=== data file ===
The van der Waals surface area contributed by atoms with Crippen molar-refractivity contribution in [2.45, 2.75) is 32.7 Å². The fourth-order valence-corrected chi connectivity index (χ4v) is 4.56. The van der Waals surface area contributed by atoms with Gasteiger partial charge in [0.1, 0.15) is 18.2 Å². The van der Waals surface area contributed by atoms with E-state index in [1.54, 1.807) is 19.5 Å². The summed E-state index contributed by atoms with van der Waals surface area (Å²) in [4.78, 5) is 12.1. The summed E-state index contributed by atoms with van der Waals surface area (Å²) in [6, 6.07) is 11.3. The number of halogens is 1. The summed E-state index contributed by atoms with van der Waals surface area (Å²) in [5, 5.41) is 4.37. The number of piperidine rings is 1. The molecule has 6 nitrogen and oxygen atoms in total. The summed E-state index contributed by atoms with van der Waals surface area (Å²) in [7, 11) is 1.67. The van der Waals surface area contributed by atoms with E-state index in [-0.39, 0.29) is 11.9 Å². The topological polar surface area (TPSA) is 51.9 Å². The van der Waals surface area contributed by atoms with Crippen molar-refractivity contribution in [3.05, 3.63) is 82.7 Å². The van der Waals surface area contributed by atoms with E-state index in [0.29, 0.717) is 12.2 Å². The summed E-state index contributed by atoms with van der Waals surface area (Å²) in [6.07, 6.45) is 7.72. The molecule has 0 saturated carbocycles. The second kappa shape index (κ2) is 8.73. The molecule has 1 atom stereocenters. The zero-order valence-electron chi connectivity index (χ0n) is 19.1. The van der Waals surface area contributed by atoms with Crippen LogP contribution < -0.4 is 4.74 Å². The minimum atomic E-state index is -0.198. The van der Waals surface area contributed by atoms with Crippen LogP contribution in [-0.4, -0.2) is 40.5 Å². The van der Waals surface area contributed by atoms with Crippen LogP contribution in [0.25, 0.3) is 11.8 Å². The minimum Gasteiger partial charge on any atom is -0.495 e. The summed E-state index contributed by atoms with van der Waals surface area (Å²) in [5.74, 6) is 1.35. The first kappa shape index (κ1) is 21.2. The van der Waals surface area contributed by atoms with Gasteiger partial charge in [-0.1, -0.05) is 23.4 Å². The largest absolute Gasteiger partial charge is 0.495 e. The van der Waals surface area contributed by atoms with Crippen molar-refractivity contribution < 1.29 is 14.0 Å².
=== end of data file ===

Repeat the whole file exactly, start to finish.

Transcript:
The van der Waals surface area contributed by atoms with Crippen molar-refractivity contribution in [2.45, 2.75) is 32.7 Å². The fourth-order valence-corrected chi connectivity index (χ4v) is 4.56. The van der Waals surface area contributed by atoms with Gasteiger partial charge in [0.1, 0.15) is 18.2 Å². The van der Waals surface area contributed by atoms with E-state index in [1.54, 1.807) is 19.5 Å². The summed E-state index contributed by atoms with van der Waals surface area (Å²) in [4.78, 5) is 12.1. The summed E-state index contributed by atoms with van der Waals surface area (Å²) in [6, 6.07) is 11.3. The number of halogens is 1. The summed E-state index contributed by atoms with van der Waals surface area (Å²) in [5, 5.41) is 4.37. The number of piperidine rings is 1. The molecule has 6 nitrogen and oxygen atoms in total. The summed E-state index contributed by atoms with van der Waals surface area (Å²) in [7, 11) is 1.67. The van der Waals surface area contributed by atoms with E-state index in [-0.39, 0.29) is 11.9 Å². The topological polar surface area (TPSA) is 51.9 Å². The van der Waals surface area contributed by atoms with Crippen molar-refractivity contribution in [3.05, 3.63) is 82.7 Å². The van der Waals surface area contributed by atoms with E-state index in [0.29, 0.717) is 12.2 Å². The summed E-state index contributed by atoms with van der Waals surface area (Å²) in [6.07, 6.45) is 7.72. The molecule has 0 saturated carbocycles. The second kappa shape index (κ2) is 8.73. The molecule has 1 atom stereocenters. The zero-order valence-electron chi connectivity index (χ0n) is 19.1. The van der Waals surface area contributed by atoms with Crippen LogP contribution < -0.4 is 4.74 Å². The minimum atomic E-state index is -0.198. The van der Waals surface area contributed by atoms with Crippen LogP contribution in [-0.4, -0.2) is 40.5 Å². The van der Waals surface area contributed by atoms with Crippen LogP contribution in [0.25, 0.3) is 11.8 Å². The minimum Gasteiger partial charge on any atom is -0.495 e. The summed E-state index contributed by atoms with van der Waals surface area (Å²) in [5.74, 6) is 1.35. The first kappa shape index (κ1) is 21.2. The van der Waals surface area contributed by atoms with Gasteiger partial charge in [-0.1, -0.05) is 23.4 Å². The largest absolute Gasteiger partial charge is 0.495 e. The van der Waals surface area contributed by atoms with Crippen molar-refractivity contribution < 1.29 is 14.0 Å².